Empower foster parents, government urged

review into the fostering system in the UK has urged councils to give foster parents more discretion in parenting their foster children.

The independent review, published today, encourages local authorities to remove red tape preventing foster parents from making everyday decisions about children’s haircuts, clothes and friends. Unless a foster parent adopts a child they do not have legal parental responsibility. For children in care, the responsibility for the well-being of the child lies with the Local Authority; foster parents are responsible for the day-to-day care of a child in their care within the confines of their home.

However the report suggests that there were unnecessary bureaucratic barriers meant foster parents had to contact children’s birth parents to making day-today decisions:

“Carers have a remarkable vocation. But they are frustrated when they are excluded from discussions leading to important decisions about their foster child or when they are thwarted from using sensible discretion when making day-to-day decisions about the child or children in their care.”

The review, authored by Sir Martin Narey and Mark Owers’, also expressed concerns that foster parents were being discouraged by local authorities from expressing physical affection towards the children they are fostering for fear of abuse allegations. Affection is “vital to a healthy childhood and to making children feel like other children”, they write.

The review, conducted over the past six months and based on interviews and submissions provided by hundreds of foster parents, providers and children, makes 36 recommendations to the government. However Narey and Ower’s report was more optimistic than many expected, emphasizing that the care system in England, in which fostering plays a predominant role, has an “undeservedly poor reputation”. “The reality is that fostering is a success story”, the report explains, children in care are remarkably positive about fostering and their sense of wellbeing is “surprisingly high”.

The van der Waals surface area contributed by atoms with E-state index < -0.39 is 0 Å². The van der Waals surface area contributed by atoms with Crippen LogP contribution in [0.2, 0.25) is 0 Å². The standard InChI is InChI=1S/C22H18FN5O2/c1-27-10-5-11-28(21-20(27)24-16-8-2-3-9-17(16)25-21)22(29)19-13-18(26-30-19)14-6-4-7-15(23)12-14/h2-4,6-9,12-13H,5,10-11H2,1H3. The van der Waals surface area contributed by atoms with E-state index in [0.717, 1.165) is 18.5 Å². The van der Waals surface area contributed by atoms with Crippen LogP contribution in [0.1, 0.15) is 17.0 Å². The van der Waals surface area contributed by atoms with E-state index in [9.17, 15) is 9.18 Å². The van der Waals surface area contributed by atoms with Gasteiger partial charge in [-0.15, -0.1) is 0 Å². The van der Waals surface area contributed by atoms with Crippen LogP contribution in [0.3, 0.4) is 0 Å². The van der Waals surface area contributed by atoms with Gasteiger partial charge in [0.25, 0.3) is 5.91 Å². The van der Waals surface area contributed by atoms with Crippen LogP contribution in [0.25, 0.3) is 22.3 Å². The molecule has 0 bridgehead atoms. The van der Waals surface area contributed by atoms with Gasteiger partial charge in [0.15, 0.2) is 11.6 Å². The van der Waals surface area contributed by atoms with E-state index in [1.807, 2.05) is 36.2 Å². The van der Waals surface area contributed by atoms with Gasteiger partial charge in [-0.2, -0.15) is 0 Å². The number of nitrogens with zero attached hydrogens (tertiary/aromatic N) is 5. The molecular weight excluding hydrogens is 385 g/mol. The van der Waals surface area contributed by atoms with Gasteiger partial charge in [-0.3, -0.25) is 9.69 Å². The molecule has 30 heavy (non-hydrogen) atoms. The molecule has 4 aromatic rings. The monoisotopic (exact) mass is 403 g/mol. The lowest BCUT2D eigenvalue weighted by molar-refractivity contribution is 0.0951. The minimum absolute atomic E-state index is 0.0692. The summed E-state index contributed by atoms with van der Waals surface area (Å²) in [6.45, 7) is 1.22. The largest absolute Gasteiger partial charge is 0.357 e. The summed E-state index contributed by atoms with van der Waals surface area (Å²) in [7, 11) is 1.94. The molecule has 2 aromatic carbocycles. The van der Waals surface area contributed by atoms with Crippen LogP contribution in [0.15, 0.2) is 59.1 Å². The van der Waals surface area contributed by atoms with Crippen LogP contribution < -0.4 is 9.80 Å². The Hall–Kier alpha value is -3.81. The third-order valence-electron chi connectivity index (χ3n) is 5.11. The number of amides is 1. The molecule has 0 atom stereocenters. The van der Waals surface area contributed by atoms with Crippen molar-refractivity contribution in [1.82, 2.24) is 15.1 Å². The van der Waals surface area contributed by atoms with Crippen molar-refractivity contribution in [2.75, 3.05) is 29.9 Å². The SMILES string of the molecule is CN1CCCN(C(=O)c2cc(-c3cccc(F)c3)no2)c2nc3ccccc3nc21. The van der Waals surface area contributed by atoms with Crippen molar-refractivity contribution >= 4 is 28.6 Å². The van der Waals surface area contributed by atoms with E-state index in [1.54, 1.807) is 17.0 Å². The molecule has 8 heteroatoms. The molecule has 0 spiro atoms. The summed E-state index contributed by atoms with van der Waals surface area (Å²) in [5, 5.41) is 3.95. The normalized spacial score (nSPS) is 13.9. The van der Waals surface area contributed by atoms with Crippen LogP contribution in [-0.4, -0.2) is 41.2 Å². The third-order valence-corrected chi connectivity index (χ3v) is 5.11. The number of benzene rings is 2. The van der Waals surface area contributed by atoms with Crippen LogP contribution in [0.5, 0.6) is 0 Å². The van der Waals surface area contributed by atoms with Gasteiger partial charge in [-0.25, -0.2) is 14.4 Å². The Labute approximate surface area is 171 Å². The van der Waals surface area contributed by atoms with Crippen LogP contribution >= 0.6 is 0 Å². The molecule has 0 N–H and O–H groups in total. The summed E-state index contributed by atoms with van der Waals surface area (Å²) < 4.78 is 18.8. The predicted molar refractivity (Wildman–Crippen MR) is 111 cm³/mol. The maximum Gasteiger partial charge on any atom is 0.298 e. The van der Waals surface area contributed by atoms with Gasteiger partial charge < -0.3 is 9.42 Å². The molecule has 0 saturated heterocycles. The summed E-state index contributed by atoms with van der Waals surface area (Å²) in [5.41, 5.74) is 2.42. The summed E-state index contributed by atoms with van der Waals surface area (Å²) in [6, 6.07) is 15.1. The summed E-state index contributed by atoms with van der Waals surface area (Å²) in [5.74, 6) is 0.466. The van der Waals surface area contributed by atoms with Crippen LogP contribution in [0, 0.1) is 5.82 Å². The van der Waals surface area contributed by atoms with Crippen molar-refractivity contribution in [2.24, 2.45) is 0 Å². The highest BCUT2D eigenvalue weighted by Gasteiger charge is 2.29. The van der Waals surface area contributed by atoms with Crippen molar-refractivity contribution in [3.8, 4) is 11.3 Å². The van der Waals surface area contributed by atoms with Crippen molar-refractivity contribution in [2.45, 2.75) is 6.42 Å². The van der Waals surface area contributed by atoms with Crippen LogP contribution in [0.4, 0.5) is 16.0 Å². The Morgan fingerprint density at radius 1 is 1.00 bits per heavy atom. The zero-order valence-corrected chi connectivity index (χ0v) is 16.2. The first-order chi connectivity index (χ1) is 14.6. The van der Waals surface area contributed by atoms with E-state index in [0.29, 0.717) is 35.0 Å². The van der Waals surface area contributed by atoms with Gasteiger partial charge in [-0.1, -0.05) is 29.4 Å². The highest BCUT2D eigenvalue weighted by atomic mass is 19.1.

The Adoption of Children Act of 1926 first created legislation to offer a legal status to adoptive and foster parents. In recent decades as the use of children’s homes has reduced, fostering has become more and more common to become the “success story” that Narey and Ower describe. Their positivity may disappoint some would-be reformists. Only last week the chief executive of the Fostering Network, Kevin Williams, shared his hopes with the press that the fostering review would recognise the need for urgent reforms.

The report also touched on a recent legal battle sought in a claim by one foster parent against Hampshire County Council to extend employment rights to foster carers.  “This could negatively affect the heart of fostering,” write Narey and Owers, rejecting the notion that foster carers should be defined as professionals with equivalent status – for example – to social workers:

“While their views are not simply important, but often vital, they are frequently unable to take a dispassionate view. And quite rightly too. We want foster carers who will be as biased and tenacious in pursuing the interests of their foster child as most of us are in pursuing the interests of our own children.”


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